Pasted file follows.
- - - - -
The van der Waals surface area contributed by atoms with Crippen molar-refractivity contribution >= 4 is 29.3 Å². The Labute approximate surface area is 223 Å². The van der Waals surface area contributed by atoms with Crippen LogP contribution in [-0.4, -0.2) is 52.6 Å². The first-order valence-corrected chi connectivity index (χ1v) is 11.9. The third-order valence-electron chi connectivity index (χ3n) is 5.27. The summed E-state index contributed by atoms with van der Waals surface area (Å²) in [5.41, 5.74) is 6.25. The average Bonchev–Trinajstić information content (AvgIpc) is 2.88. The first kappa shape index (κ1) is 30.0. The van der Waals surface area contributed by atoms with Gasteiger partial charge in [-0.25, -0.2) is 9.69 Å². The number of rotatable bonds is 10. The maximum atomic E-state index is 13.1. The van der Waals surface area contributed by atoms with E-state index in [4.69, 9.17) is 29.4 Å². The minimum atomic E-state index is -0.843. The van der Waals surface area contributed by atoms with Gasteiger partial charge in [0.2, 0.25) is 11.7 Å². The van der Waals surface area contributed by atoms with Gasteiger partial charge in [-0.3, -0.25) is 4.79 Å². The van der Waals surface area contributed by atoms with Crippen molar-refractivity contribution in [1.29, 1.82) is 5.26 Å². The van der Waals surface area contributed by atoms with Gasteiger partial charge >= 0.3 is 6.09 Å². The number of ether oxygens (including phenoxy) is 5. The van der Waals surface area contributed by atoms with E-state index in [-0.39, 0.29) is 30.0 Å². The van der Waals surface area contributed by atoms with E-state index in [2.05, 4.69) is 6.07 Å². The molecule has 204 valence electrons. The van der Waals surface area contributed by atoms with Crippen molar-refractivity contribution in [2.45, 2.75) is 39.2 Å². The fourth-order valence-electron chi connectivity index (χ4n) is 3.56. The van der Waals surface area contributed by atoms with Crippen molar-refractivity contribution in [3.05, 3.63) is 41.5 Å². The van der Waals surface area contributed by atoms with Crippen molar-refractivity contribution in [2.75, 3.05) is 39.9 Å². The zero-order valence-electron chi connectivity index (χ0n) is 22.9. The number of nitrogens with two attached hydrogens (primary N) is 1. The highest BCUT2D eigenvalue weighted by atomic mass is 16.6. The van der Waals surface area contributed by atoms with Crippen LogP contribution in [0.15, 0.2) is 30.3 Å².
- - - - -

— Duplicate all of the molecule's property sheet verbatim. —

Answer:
The van der Waals surface area contributed by atoms with Crippen molar-refractivity contribution >= 4 is 29.3 Å². The Labute approximate surface area is 223 Å². The van der Waals surface area contributed by atoms with Crippen LogP contribution in [-0.4, -0.2) is 52.6 Å². The first-order valence-corrected chi connectivity index (χ1v) is 11.9. The third-order valence-electron chi connectivity index (χ3n) is 5.27. The summed E-state index contributed by atoms with van der Waals surface area (Å²) in [5.41, 5.74) is 6.25. The average Bonchev–Trinajstić information content (AvgIpc) is 2.88. The first kappa shape index (κ1) is 30.0. The van der Waals surface area contributed by atoms with Gasteiger partial charge in [-0.25, -0.2) is 9.69 Å². The number of rotatable bonds is 10. The maximum atomic E-state index is 13.1. The van der Waals surface area contributed by atoms with E-state index in [4.69, 9.17) is 29.4 Å². The minimum atomic E-state index is -0.843. The van der Waals surface area contributed by atoms with Gasteiger partial charge in [0.2, 0.25) is 11.7 Å². The van der Waals surface area contributed by atoms with Gasteiger partial charge in [-0.3, -0.25) is 4.79 Å². The van der Waals surface area contributed by atoms with Crippen molar-refractivity contribution in [1.29, 1.82) is 5.26 Å². The van der Waals surface area contributed by atoms with Gasteiger partial charge >= 0.3 is 6.09 Å². The number of ether oxygens (including phenoxy) is 5. The van der Waals surface area contributed by atoms with E-state index in [-0.39, 0.29) is 30.0 Å². The van der Waals surface area contributed by atoms with E-state index in [2.05, 4.69) is 6.07 Å². The molecule has 204 valence electrons. The van der Waals surface area contributed by atoms with Crippen molar-refractivity contribution in [2.45, 2.75) is 39.2 Å². The fourth-order valence-electron chi connectivity index (χ4n) is 3.56. The van der Waals surface area contributed by atoms with Crippen molar-refractivity contribution in [3.05, 3.63) is 41.5 Å². The van der Waals surface area contributed by atoms with Crippen molar-refractivity contribution in [2.75, 3.05) is 39.9 Å². The zero-order valence-electron chi connectivity index (χ0n) is 22.9. The number of nitrogens with two attached hydrogens (primary N) is 1. The highest BCUT2D eigenvalue weighted by atomic mass is 16.6. The van der Waals surface area contributed by atoms with Crippen LogP contribution in [0.15, 0.2) is 30.3 Å².